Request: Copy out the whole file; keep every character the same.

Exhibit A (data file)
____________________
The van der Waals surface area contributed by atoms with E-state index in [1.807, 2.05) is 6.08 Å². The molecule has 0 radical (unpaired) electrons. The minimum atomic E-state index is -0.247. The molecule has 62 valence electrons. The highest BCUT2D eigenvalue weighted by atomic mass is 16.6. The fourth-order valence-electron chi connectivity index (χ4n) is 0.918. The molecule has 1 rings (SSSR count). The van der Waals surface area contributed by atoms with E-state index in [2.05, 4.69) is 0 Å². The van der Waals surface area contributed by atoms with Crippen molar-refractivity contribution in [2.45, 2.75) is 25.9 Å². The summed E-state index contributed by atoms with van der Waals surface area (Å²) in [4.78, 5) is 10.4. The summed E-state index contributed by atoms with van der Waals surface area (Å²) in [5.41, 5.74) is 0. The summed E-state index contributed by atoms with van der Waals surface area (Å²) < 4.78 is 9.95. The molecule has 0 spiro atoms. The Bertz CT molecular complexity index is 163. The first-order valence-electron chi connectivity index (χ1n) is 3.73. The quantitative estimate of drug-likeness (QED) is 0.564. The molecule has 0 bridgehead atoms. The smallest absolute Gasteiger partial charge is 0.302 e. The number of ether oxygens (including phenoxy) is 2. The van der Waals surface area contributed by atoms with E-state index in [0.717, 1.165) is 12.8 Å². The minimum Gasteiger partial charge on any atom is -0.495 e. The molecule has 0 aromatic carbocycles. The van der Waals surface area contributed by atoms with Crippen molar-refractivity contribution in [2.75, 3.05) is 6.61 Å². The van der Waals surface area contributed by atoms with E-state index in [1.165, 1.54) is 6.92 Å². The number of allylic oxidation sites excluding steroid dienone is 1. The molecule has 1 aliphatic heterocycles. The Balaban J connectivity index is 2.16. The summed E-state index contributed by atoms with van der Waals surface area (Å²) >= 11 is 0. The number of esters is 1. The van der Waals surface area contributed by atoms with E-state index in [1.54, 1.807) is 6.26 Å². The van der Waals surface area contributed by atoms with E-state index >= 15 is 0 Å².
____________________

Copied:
The van der Waals surface area contributed by atoms with E-state index in [1.807, 2.05) is 6.08 Å². The molecule has 0 radical (unpaired) electrons. The minimum atomic E-state index is -0.247. The molecule has 62 valence electrons. The highest BCUT2D eigenvalue weighted by atomic mass is 16.6. The fourth-order valence-electron chi connectivity index (χ4n) is 0.918. The molecule has 1 rings (SSSR count). The van der Waals surface area contributed by atoms with E-state index in [2.05, 4.69) is 0 Å². The van der Waals surface area contributed by atoms with Crippen molar-refractivity contribution in [2.45, 2.75) is 25.9 Å². The summed E-state index contributed by atoms with van der Waals surface area (Å²) in [4.78, 5) is 10.4. The summed E-state index contributed by atoms with van der Waals surface area (Å²) in [5.41, 5.74) is 0. The summed E-state index contributed by atoms with van der Waals surface area (Å²) < 4.78 is 9.95. The molecule has 0 spiro atoms. The Bertz CT molecular complexity index is 163. The first-order valence-electron chi connectivity index (χ1n) is 3.73. The quantitative estimate of drug-likeness (QED) is 0.564. The molecule has 0 bridgehead atoms. The smallest absolute Gasteiger partial charge is 0.302 e. The number of ether oxygens (including phenoxy) is 2. The van der Waals surface area contributed by atoms with E-state index in [0.717, 1.165) is 12.8 Å². The minimum Gasteiger partial charge on any atom is -0.495 e. The molecule has 0 aromatic carbocycles. The van der Waals surface area contributed by atoms with Crippen molar-refractivity contribution in [2.75, 3.05) is 6.61 Å². The van der Waals surface area contributed by atoms with E-state index in [1.165, 1.54) is 6.92 Å². The number of allylic oxidation sites excluding steroid dienone is 1. The molecule has 1 aliphatic heterocycles. The Balaban J connectivity index is 2.16. The summed E-state index contributed by atoms with van der Waals surface area (Å²) >= 11 is 0. The number of esters is 1. The van der Waals surface area contributed by atoms with E-state index in [1.54, 1.807) is 6.26 Å². The van der Waals surface area contributed by atoms with E-state index >= 15 is 0 Å².